- Increased thirst – In the case of type 1 diabetes, the hormones that regulate the removal of water from the body is affected, causing your kidneys to excrete excess water from the body. This leaves you dehydrated makes you excessively thirsty. In type 2 diabetes, your kidneys work extremely hard to remove the excess glucose in the blood by drawing out too much water from the tissues. This also makes you dehydrated and thirsty.
- Frequent urination – Due to dehydration and increased thirst, you tend to drink lots of water, which makes you want to urinate frequently.
- Increased hunger – Even though there are high levels of glucose in the blood, the cells cannot utilize it for producing energy. The cells are thus deprived of the nutrients and the body remains unfed. The brain handles this situation by stimulating the region of the hypothalamus that regulates hunger, making you feel hungry.
- Rapid weight loss – As the cells do not get enough glucose to produce energy, the fat reserves are broken down to meet the energy demands of the body. This leads to rapid weight loss in diabetic patients.
- Fatigue – Due to the inability of the cells to produce energy from glucose, the body cannot remain energetic and active.
- Blurred vision – High levels of sugar in the blood causes the drawing out of fluid from the lens of the eye, causing swelling. Once the blood sugar level is brought down, the swelling starts to shrink. The swelling and shrinking of the lens can alter its focal length, resulting in blurred vision.
- Slow healing wounds–Diabetes can lead to thickening of the blood vessels, resulting in poor blood circulation. Diabetes also interferes with the proper functioning of the immune system. Due to these two reasons wounds or injuries can take a long time to heal in diabetic patients.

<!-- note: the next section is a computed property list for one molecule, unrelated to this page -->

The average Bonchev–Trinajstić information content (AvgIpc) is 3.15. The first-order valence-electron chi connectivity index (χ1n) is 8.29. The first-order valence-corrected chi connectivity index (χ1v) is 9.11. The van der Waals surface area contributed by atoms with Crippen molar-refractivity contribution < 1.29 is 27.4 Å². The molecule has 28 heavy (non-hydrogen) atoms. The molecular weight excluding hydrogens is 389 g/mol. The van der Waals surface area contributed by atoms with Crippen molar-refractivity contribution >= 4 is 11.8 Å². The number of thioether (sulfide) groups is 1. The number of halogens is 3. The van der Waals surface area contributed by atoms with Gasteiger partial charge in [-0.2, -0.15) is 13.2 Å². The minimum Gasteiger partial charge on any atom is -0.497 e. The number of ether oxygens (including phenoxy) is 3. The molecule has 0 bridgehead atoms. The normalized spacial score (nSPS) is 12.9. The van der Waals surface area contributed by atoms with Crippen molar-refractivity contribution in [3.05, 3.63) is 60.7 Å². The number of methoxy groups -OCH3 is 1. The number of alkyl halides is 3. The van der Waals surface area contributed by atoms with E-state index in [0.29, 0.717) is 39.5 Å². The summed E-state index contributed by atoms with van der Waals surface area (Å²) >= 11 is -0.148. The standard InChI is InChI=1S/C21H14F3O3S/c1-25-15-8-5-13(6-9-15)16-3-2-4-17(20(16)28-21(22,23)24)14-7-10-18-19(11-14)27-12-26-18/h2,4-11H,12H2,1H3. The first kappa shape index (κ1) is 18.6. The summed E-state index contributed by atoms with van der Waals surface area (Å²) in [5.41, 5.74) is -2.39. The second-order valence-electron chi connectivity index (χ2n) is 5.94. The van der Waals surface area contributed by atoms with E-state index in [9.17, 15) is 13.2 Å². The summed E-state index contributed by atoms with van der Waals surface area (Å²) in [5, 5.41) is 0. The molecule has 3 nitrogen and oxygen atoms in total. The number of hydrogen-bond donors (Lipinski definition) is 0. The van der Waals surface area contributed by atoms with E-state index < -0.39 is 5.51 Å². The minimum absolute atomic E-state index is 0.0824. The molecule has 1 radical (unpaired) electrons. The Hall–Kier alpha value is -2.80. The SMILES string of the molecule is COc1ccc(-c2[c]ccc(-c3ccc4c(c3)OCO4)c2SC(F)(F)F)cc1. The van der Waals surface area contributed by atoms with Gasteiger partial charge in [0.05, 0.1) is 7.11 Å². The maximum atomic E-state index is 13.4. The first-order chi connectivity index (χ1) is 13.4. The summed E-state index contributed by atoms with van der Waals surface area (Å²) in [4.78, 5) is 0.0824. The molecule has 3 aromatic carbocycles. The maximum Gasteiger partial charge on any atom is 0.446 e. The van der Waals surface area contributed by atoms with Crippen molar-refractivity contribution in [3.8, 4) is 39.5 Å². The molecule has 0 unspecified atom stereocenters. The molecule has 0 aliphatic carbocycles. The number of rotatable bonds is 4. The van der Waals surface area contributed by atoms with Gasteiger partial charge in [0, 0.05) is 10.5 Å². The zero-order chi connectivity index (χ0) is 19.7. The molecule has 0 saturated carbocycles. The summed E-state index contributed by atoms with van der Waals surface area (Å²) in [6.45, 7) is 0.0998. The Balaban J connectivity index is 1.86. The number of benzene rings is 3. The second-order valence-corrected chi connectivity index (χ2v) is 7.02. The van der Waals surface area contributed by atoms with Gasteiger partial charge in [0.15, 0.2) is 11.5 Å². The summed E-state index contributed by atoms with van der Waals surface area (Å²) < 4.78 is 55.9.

- Numbness or tingling sensation in the hands and feet – One of the several complications of diabetes is nerve damage or neuropathy, especially in the extremities of the body. The beginning of neuropathy is often characterized by a tingling sensation or lack of sensation (numbness) in the hands and feet.
- Frequent yeast infections – Bacteria and fungi can thrive in a high glucose environment, because such an environment acts as an excellent culture medium. Since the immune system fails to effectively fight against these micro organisms, it leads to infections.
- Fruity scented breath –The burning of fat for producing energy produces ketones and acetones as the byproducts, which are responsible for imparting a fruity odor to the breath of diabetic patients.
The other symptoms of diabetes include
- Irritability and mood swings
- Head ache
- Dry mouth
- Nausea and vomiting
Now that you know the various signs of diabetes, if at all you experience one or more of these symptoms, do not hesitate to consult a doctor and get your blood tested as early as possible. Early detection of this disease and appropriate treatment are the two most important factors that can help to effectively manage this serious disorder and prevent further complications.